No matter where one is in the store, executives say there will be great cell reception and Wi-Fi. Also, inside the fitting rooms, there’s the ability to communicate with salespeople and get what a shopper needs by using technology.
“We’re not thinking about a bunch of self-service digital screens. It’s more how do we enable services and tools for our employees to help our customers,” said Clark.
“First and foremost, our service starts with our people,” said Erik Nordstrom.
The opening of a Manhattan flagship is a seminal event for the $15.5 billion, Seattle-based Nordstrom, after decades of first rejecting the notion of operating in the city and dealing with all its hassles and high costs, then switching gears and taking decades more to find the right site and plan and build it. Nordstrom’s Manhattan project is the company’s most expensive to day, said to be well over the initial $500 million reported. It’s also Nordstrom’s second-largest location after the Seattle flagship, and not surprisingly, New York is expected to be the retailer’s highest volume store.
However, as the Nordstrom family sees it, the flagship is one piece, albeit the most critical one, in the company’s emerging market strategy that began in Los Angeles two years ago and is now taking shape in New York City.
“We don’t view it as opening one building, or four walls,” said Nordstrom. “It’s really about the market of Manhattan, how we can service customers, and really creating a synergy for how we move merchandise around [from location to location] and have it available the next day to customers. We can deliver to their home or they can pick it up at any of our locations in the market.”
The retailer’s market strategy entails the opening of Nordstrom Local service hubs. Nordstrom Local, as a new concept, is largely unfamiliar to consumers but since two of them were unveiled recently in Manhattan, Nordstrom said the concept is catching on. They’re not mini-versions of the company’s stores and there’s no merchandise displayed, aside from a handful of items in the back and by a touch-screen for online shopping, or what the firm’s stylists have gathered to show clients coming in. The Nordstrom Locals provide pick ups, returns, alterations, stylists and other services, and strive to get the retailer closer to customers, get them more engaged, provide faster deliveries, and smoother shopping experiences, channel to channel.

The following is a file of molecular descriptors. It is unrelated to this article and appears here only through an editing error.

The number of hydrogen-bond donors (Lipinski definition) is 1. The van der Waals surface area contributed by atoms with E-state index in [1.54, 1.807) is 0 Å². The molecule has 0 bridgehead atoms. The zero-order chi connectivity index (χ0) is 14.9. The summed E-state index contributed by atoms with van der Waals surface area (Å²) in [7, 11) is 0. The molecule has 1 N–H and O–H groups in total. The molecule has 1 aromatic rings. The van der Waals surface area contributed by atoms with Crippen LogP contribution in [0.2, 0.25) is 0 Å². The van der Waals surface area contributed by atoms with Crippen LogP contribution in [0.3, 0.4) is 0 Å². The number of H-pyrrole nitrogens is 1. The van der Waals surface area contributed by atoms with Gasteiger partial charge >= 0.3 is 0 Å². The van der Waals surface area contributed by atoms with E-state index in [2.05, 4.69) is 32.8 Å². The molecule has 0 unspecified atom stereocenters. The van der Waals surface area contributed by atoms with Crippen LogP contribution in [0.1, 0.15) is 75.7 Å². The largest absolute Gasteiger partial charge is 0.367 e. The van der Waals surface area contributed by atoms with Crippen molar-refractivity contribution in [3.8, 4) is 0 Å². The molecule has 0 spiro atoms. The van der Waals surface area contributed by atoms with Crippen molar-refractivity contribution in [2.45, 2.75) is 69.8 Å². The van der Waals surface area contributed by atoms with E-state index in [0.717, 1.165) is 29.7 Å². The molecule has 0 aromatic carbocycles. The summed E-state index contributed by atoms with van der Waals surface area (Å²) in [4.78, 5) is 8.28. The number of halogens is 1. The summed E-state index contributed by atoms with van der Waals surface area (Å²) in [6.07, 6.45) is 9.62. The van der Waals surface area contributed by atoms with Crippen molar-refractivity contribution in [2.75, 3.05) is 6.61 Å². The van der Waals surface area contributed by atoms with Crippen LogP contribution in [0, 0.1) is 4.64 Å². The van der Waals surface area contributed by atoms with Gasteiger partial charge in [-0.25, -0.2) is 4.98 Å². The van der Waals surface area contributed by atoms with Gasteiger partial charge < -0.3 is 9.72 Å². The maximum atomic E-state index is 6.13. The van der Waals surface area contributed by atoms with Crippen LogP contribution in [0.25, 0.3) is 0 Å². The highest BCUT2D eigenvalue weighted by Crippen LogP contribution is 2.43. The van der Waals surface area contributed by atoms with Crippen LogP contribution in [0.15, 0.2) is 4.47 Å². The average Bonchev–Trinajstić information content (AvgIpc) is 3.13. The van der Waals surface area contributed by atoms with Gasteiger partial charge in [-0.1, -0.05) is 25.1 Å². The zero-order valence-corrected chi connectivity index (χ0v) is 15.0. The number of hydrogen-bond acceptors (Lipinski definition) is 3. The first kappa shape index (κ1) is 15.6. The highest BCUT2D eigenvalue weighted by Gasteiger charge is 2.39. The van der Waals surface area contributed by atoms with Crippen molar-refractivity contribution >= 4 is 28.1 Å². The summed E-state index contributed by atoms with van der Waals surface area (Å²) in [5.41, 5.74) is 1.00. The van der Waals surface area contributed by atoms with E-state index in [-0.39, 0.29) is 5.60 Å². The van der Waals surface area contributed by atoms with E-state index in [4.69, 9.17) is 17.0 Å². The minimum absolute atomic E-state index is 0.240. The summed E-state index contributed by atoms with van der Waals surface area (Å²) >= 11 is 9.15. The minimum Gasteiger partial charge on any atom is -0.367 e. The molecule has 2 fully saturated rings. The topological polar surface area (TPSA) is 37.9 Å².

In New York, the Nordstrom flagship expects to capture business primarily from West Side residents, tourists, and commuters from the tri-state area, and will be buttressed by the company’s other physical locations — the two Nordstrom Locals, the Trunk Club clubhouse site, the two Rack off-price stores and the Nordstrom men’s store, so customers can have choices on how and where to pick up or return orders and receive deliveries and alterations. Nordstrom has a van that moves goods.
“We’ve learned a lot from our market approach that we have been piloting in Los Angeles for the last two years. We believe that it is our model moving forward,” said Erik Nordstrom. “The two main parts of it, in short, are engagement with services and channels, be it digital or physical channels or alterations, order pickups, styling, and being able to bring all of these service capabilities to the consumer, really on their terms.
“The second part is leveraging inventory, to provide customers with a bigger selection, quicker delivery and at a lower cost to us,” he added.
“The market strategy has been working well for us in Los Angeles,” Nordstrom said. “We are looking to scale that market approach” around the country. Asked what city has been designed for the next market strategy implementation, Nordstrom politely responded, “We haven’t yet revealed our scaling schedule.” Larger markets, like Miami and Chicago, would be logical next steps.
For now, though, all eyes are on Nordstrom’s Manhattan flagship. Anticipation is rising with just three days left before the ribbon-cutting. It will be preceded by media tours, an investor conference, and a big party Tuesday inside the store. On Saturday, there will be a block party, along Broadway between 58th and 57th Streets, in a sense celebrating both the men’s and women’s stores, that market strategy.
“This is a big one for sure,‘“ said Nordstrom, in his understated way. “It’s a big week for the company and the family and a lot of other people.” And for the city as well.